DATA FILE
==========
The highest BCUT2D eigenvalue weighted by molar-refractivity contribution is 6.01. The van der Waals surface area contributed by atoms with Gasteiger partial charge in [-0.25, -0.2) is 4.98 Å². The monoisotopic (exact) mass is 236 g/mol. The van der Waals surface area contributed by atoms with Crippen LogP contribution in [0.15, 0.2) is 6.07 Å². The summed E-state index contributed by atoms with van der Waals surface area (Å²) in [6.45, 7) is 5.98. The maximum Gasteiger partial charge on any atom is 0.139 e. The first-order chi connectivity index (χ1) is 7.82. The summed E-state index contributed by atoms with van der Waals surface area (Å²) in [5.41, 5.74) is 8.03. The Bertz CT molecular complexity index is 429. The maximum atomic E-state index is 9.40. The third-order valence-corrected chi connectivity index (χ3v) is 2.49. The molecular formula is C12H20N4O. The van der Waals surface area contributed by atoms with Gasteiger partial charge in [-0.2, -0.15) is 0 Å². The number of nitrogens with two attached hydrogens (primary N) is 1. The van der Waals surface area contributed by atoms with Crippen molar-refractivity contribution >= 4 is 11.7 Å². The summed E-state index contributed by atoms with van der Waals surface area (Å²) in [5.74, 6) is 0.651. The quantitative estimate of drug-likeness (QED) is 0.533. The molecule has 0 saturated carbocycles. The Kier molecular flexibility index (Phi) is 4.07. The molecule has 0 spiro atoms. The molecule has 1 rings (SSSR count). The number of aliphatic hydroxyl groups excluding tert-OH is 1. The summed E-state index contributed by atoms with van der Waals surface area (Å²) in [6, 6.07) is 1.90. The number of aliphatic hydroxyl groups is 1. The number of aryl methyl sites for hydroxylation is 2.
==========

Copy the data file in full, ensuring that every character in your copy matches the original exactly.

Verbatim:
The highest BCUT2D eigenvalue weighted by molar-refractivity contribution is 6.01. The van der Waals surface area contributed by atoms with Gasteiger partial charge in [-0.25, -0.2) is 4.98 Å². The monoisotopic (exact) mass is 236 g/mol. The van der Waals surface area contributed by atoms with Crippen LogP contribution in [0.15, 0.2) is 6.07 Å². The summed E-state index contributed by atoms with van der Waals surface area (Å²) in [6.45, 7) is 5.98. The maximum Gasteiger partial charge on any atom is 0.139 e. The first-order chi connectivity index (χ1) is 7.82. The summed E-state index contributed by atoms with van der Waals surface area (Å²) in [5.41, 5.74) is 8.03. The Bertz CT molecular complexity index is 429. The maximum atomic E-state index is 9.40. The third-order valence-corrected chi connectivity index (χ3v) is 2.49. The molecular formula is C12H20N4O. The van der Waals surface area contributed by atoms with Gasteiger partial charge in [-0.2, -0.15) is 0 Å². The number of nitrogens with two attached hydrogens (primary N) is 1. The van der Waals surface area contributed by atoms with Crippen molar-refractivity contribution >= 4 is 11.7 Å². The summed E-state index contributed by atoms with van der Waals surface area (Å²) in [5.74, 6) is 0.651. The quantitative estimate of drug-likeness (QED) is 0.533. The molecule has 0 saturated carbocycles. The Kier molecular flexibility index (Phi) is 4.07. The molecule has 0 spiro atoms. The molecule has 1 rings (SSSR count). The number of aliphatic hydroxyl groups excluding tert-OH is 1. The summed E-state index contributed by atoms with van der Waals surface area (Å²) in [6, 6.07) is 1.90. The number of aliphatic hydroxyl groups is 1. The number of aryl methyl sites for hydroxylation is 2.